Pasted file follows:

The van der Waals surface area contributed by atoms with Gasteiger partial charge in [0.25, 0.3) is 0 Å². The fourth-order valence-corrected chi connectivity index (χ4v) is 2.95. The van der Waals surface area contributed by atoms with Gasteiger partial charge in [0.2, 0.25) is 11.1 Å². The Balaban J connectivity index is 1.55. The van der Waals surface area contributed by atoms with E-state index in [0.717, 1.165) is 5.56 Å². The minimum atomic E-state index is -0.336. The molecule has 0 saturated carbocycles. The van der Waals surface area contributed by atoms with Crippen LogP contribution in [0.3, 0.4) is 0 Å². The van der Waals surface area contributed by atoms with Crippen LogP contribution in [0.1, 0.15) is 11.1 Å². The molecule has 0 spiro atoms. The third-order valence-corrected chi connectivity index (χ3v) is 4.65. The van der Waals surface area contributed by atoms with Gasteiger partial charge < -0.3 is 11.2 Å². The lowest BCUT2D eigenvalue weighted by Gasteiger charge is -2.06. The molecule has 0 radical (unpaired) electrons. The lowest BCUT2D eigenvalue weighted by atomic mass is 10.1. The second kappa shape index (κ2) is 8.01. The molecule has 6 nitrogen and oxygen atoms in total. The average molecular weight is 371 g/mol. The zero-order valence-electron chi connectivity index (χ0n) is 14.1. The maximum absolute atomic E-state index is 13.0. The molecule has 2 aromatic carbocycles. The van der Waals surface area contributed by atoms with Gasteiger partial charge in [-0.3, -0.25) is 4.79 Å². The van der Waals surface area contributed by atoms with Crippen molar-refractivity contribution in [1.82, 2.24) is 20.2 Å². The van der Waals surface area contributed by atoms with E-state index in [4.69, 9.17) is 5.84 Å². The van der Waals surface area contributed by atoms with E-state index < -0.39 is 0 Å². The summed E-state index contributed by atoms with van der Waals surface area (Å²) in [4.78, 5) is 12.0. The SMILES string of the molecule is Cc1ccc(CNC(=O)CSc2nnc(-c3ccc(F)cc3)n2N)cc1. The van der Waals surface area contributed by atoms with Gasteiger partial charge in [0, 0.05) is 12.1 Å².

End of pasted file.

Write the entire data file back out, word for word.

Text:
The van der Waals surface area contributed by atoms with Gasteiger partial charge in [0.25, 0.3) is 0 Å². The fourth-order valence-corrected chi connectivity index (χ4v) is 2.95. The van der Waals surface area contributed by atoms with Gasteiger partial charge in [0.2, 0.25) is 11.1 Å². The Balaban J connectivity index is 1.55. The van der Waals surface area contributed by atoms with E-state index in [0.717, 1.165) is 5.56 Å². The minimum atomic E-state index is -0.336. The molecule has 0 saturated carbocycles. The van der Waals surface area contributed by atoms with Crippen LogP contribution in [0.3, 0.4) is 0 Å². The van der Waals surface area contributed by atoms with Crippen LogP contribution in [0.1, 0.15) is 11.1 Å². The molecule has 0 spiro atoms. The third-order valence-corrected chi connectivity index (χ3v) is 4.65. The van der Waals surface area contributed by atoms with Gasteiger partial charge < -0.3 is 11.2 Å². The lowest BCUT2D eigenvalue weighted by Gasteiger charge is -2.06. The molecule has 0 radical (unpaired) electrons. The lowest BCUT2D eigenvalue weighted by atomic mass is 10.1. The second kappa shape index (κ2) is 8.01. The molecule has 6 nitrogen and oxygen atoms in total. The average molecular weight is 371 g/mol. The zero-order valence-electron chi connectivity index (χ0n) is 14.1. The maximum absolute atomic E-state index is 13.0. The molecule has 2 aromatic carbocycles. The van der Waals surface area contributed by atoms with Gasteiger partial charge in [-0.3, -0.25) is 4.79 Å². The van der Waals surface area contributed by atoms with Crippen molar-refractivity contribution in [1.82, 2.24) is 20.2 Å². The van der Waals surface area contributed by atoms with E-state index in [4.69, 9.17) is 5.84 Å². The van der Waals surface area contributed by atoms with E-state index < -0.39 is 0 Å². The summed E-state index contributed by atoms with van der Waals surface area (Å²) in [4.78, 5) is 12.0. The SMILES string of the molecule is Cc1ccc(CNC(=O)CSc2nnc(-c3ccc(F)cc3)n2N)cc1. The van der Waals surface area contributed by atoms with Gasteiger partial charge in [0, 0.05) is 12.1 Å².